Martin Truex Jr. sat before the assembled media at Pocono Raceway, lamenting what could have been.
Never mind that he'd just taken advantage of a late restart, and the ensuing rain, and moved his No. 56 Toyota up from eighth to leave the Pennsylvania 400 in third place. Never mind that the result had just pushed him up to fifth in the Sprint Cup Series standings.
This season, it's the kind of finish that's simply not enough for Truex.
"We're still not exactly where we'd like to be," he said. "We'd like to get in Victory Lane. I felt like if we could have had a shot at [another restart], we might have had a shot at it. We were very fast at the end."
He's unsatisfied. Despite having never ranked higher in the driver standings at this point in the season and being on pace for the most top 5s and top 10s of his nine years in the Cup circuit, Truex wants more.
"I think we are close to where we need to be, but we still have some more work to do," he said. "I don't think a team is completely happy unless they are winning every race. We have some work to do."
Only six other drivers (Greg Biffle, Dale Earnhardt Jr., Kevin Harvick, Denny Hamlin, Matt Kenseth and Tony Stewart) have spent as much or more time within the top 10 as Truex's 20 weeks and his average finish of 11.3 is fifth among full-time drivers, but he's rarely been brandied about as a legitimate title contender. Truex has been consistent, but it's the kind of consistency that can still allow you to fly under the radar. He's been strong, but not overpowering.
Of course, his absence from most contender conversations has as much to do with what Truex hasn't done as with what he has. It's now been 188 races running since he produced his first Cup win on June 4, 2007 at Dover and in an era where, more than any other in NASCAR history, victories are a key piece to any title resume (in the years of the Chase its taken multiple wins to score a championship), Truex's drought has him playing at an inherent disadvantage.
While he may not enter the playoff with any of those pivotal bonus points for each regular-season win, Truex can rest assured that as the Chase approaches, he seems to be recapturing the form that saw him sit as high as second in the points earlier this season.
Truex went through a 12-race lull that saw him finish 20th or worse four times and produce just one top-5 finish. But over the last five weeks he's averaged a 9.4 finish, which includes eighths at both Kentucky and Indianapolis and the third at Pocono (his best finish overall since April's trip to Kansas), and over the last six races, only Jeff Gordon, Brad Keselowski, Kasey Kahne, Clint Bowyer and Stewart have more points than Truex's 197.
He'll try and continue that hot hand at Watkins Glen, where he was fourth a year ago and has three career finishes of sixth or better. He was also strong at this season's other road-course race, starting fifth at Sonoma and led 15 laps before he spun out late and finished 22nd.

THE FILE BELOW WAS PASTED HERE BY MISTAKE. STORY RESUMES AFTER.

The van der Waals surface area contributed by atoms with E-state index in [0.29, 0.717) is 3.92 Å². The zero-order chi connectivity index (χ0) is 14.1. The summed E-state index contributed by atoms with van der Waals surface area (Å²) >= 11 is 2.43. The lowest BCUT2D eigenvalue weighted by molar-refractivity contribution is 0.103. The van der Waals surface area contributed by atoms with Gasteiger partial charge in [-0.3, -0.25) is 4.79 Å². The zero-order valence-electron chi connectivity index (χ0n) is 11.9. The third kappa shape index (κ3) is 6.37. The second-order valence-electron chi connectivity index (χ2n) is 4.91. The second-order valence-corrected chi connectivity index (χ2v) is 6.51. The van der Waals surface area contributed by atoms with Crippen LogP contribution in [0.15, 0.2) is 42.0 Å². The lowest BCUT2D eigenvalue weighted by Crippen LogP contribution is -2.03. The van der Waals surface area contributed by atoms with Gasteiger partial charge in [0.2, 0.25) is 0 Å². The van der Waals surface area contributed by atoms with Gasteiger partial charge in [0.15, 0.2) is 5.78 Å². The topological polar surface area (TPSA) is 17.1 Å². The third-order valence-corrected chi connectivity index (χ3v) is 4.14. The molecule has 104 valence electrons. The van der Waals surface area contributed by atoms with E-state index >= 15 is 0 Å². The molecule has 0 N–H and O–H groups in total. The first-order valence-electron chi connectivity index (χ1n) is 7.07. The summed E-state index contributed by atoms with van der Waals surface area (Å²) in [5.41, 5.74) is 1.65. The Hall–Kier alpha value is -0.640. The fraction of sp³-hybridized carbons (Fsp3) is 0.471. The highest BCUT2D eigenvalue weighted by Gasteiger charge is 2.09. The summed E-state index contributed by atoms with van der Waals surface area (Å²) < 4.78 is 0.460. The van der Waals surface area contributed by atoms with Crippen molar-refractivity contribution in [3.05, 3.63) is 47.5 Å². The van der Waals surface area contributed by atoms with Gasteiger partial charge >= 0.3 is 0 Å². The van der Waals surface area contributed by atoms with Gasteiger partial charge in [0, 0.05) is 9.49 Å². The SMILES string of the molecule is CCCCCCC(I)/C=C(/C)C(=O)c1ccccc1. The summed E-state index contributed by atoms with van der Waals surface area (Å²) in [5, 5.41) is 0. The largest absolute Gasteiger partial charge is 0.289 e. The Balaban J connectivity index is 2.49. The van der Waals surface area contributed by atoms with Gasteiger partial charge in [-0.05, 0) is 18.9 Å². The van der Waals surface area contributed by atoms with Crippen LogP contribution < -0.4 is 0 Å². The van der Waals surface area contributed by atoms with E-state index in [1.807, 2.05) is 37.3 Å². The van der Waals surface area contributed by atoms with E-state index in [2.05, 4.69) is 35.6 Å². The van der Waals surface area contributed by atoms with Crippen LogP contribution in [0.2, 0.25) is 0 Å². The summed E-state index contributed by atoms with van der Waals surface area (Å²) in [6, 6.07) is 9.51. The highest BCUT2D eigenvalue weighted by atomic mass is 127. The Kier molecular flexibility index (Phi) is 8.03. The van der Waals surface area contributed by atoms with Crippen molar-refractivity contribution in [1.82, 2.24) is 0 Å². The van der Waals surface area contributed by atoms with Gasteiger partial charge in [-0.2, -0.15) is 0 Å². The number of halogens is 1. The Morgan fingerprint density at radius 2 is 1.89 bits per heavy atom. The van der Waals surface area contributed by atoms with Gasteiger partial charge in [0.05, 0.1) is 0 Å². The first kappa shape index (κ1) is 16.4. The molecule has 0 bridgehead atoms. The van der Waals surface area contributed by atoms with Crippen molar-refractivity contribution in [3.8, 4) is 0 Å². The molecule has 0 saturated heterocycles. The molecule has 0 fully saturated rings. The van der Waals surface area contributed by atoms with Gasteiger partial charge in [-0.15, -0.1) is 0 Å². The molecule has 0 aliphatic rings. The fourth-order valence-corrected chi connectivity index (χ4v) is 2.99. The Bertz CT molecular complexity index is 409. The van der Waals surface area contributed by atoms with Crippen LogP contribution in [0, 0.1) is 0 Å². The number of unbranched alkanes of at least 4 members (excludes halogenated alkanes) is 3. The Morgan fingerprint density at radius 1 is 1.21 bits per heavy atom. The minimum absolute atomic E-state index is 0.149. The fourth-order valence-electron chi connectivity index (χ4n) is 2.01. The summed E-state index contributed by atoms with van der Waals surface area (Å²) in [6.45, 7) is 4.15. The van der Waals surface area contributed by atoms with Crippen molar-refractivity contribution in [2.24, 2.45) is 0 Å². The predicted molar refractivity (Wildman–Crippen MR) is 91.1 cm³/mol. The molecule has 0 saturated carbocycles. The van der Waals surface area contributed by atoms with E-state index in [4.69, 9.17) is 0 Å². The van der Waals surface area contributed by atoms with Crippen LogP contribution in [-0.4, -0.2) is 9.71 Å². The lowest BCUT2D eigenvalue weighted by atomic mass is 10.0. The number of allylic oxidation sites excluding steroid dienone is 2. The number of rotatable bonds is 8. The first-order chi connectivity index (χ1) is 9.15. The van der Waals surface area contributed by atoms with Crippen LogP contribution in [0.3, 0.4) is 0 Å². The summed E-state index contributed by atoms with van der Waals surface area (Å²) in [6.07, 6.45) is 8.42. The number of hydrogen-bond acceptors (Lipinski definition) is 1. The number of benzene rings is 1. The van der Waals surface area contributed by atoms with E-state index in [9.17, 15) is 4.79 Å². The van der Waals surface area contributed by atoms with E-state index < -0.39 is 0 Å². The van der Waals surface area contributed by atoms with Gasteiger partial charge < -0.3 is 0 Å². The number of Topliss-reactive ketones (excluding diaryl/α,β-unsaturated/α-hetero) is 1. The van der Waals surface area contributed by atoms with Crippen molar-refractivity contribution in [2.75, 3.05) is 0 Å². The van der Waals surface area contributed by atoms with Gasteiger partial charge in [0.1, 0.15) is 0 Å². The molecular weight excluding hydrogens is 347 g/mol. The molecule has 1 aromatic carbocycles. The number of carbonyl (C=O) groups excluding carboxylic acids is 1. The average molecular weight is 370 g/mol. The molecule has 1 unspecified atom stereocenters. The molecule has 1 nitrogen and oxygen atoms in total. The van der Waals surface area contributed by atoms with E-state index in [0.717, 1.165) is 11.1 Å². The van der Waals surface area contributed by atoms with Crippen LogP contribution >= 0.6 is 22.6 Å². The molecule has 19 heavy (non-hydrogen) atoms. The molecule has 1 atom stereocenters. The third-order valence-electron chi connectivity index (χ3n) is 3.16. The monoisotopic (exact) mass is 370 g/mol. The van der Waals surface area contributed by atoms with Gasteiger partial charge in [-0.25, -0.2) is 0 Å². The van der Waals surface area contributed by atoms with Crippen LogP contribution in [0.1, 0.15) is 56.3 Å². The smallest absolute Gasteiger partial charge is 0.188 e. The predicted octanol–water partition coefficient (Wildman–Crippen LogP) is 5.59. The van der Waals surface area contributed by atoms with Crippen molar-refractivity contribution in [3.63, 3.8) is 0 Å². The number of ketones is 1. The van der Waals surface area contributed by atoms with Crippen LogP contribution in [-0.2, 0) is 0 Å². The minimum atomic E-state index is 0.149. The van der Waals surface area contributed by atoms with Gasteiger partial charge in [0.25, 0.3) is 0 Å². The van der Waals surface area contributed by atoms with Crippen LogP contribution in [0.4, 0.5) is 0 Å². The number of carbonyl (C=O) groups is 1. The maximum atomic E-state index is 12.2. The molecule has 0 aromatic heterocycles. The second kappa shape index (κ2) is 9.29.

"I'm looking forward to it," Truex said. "I always look forward to road courses, especially Watkins Glen. I've had a lot of great runs there, great finishes. We were in the mix for the lead with a few laps to go [last season]. ... I always enjoy running up there.
"That's one of those special tracks. Kind of like coming [to Pocono], going to Dover or New Hampshire. That's one of my tracks I grew up going to. So, I always enjoy it, love the road race and especially at Watkins Glen. Looking forward to it."
This, at its core, has been a statement year for Truex. With the additions of two high-profile teammates in Clint Bowyer and Mark Martin to the Michael Waltrip Racing stable, Truex could have gotten lost in the shuffle in this, a contract year. Instead, he's responded with his best season of his Cup career and is in the final stages of his negotiations for an extension with MWR.
He's all but in the Chase for the first time since 2007 and it's consistency that's been his guiding force. But history has shown us you can't be much more in this playoff than merely a participant without at least one victory. Since the advent of the Chase, the highest anyone has finished in the final standings without a win is Harvick's fourth-place in 2008.
Truex has been one of the most surprising stories of the season, but if he's going to be more than that, it's going to take a breakthrough. If the guy who had five combined top 5s over the last three seasons, and who already has that many now, is going to be anything more than just a playoff qualifier, it will take the end of Cup's second-longest skid behind Bobby Labonte's 309-race drought.
"I think with the tracks coming up like Michigan, Bristol and Richmond, we have a real shot at it," he said. "I also would like to get that win out of the way, too. If we can get a win, it would boost our confidence even more and provide the momentum we need to be a serious threat out there," Truex said.
Stewart. Marcos Ambrose has solidified himself as a force on this track since his move to Cup, averaging a stunning 2.2 finish in four starts. But as good as the Australian has been, Stewart remains the benchmark for The Glen. He's won five of the last 10 races and in the last eight races he's been first or second six times. Add in the way that Stewart made a run at the checkers in Sonoma and Smoke is the easy pick to reach Victory Lane on Sunday and deliver a series-best fourth win of the season.